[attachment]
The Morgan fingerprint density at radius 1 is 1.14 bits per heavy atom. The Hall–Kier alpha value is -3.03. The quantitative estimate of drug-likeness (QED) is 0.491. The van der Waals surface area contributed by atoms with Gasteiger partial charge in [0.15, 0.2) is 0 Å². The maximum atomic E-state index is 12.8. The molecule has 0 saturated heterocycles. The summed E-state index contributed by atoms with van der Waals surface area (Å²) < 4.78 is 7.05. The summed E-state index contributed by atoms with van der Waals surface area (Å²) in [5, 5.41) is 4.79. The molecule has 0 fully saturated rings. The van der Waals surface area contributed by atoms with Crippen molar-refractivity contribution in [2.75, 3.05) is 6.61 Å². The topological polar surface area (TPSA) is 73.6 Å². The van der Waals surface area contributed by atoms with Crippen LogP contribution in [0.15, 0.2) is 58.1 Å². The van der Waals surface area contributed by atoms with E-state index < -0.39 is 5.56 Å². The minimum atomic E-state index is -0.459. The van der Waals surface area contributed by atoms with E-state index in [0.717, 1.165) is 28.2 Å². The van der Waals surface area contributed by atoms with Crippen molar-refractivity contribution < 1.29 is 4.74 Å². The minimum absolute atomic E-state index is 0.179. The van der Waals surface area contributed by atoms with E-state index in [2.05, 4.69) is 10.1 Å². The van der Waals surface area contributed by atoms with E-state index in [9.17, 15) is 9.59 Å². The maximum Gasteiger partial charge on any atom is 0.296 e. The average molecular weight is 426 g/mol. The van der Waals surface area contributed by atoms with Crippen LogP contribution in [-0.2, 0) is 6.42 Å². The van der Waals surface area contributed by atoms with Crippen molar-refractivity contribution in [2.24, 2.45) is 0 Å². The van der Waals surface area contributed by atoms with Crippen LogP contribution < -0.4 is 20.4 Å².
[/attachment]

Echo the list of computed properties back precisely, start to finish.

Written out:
The Morgan fingerprint density at radius 1 is 1.14 bits per heavy atom. The Hall–Kier alpha value is -3.03. The quantitative estimate of drug-likeness (QED) is 0.491. The van der Waals surface area contributed by atoms with Gasteiger partial charge in [0.15, 0.2) is 0 Å². The maximum atomic E-state index is 12.8. The molecule has 0 saturated heterocycles. The summed E-state index contributed by atoms with van der Waals surface area (Å²) < 4.78 is 7.05. The summed E-state index contributed by atoms with van der Waals surface area (Å²) in [5, 5.41) is 4.79. The molecule has 0 fully saturated rings. The van der Waals surface area contributed by atoms with Crippen molar-refractivity contribution in [2.75, 3.05) is 6.61 Å². The topological polar surface area (TPSA) is 73.6 Å². The van der Waals surface area contributed by atoms with Crippen LogP contribution in [0.15, 0.2) is 58.1 Å². The van der Waals surface area contributed by atoms with E-state index < -0.39 is 5.56 Å². The minimum atomic E-state index is -0.459. The van der Waals surface area contributed by atoms with E-state index in [0.717, 1.165) is 28.2 Å². The van der Waals surface area contributed by atoms with Crippen molar-refractivity contribution < 1.29 is 4.74 Å². The minimum absolute atomic E-state index is 0.179. The van der Waals surface area contributed by atoms with E-state index in [2.05, 4.69) is 10.1 Å². The van der Waals surface area contributed by atoms with E-state index in [9.17, 15) is 9.59 Å². The maximum Gasteiger partial charge on any atom is 0.296 e. The average molecular weight is 426 g/mol. The van der Waals surface area contributed by atoms with Crippen LogP contribution in [-0.2, 0) is 6.42 Å². The van der Waals surface area contributed by atoms with Crippen molar-refractivity contribution in [2.24, 2.45) is 0 Å². The van der Waals surface area contributed by atoms with Crippen LogP contribution < -0.4 is 20.4 Å².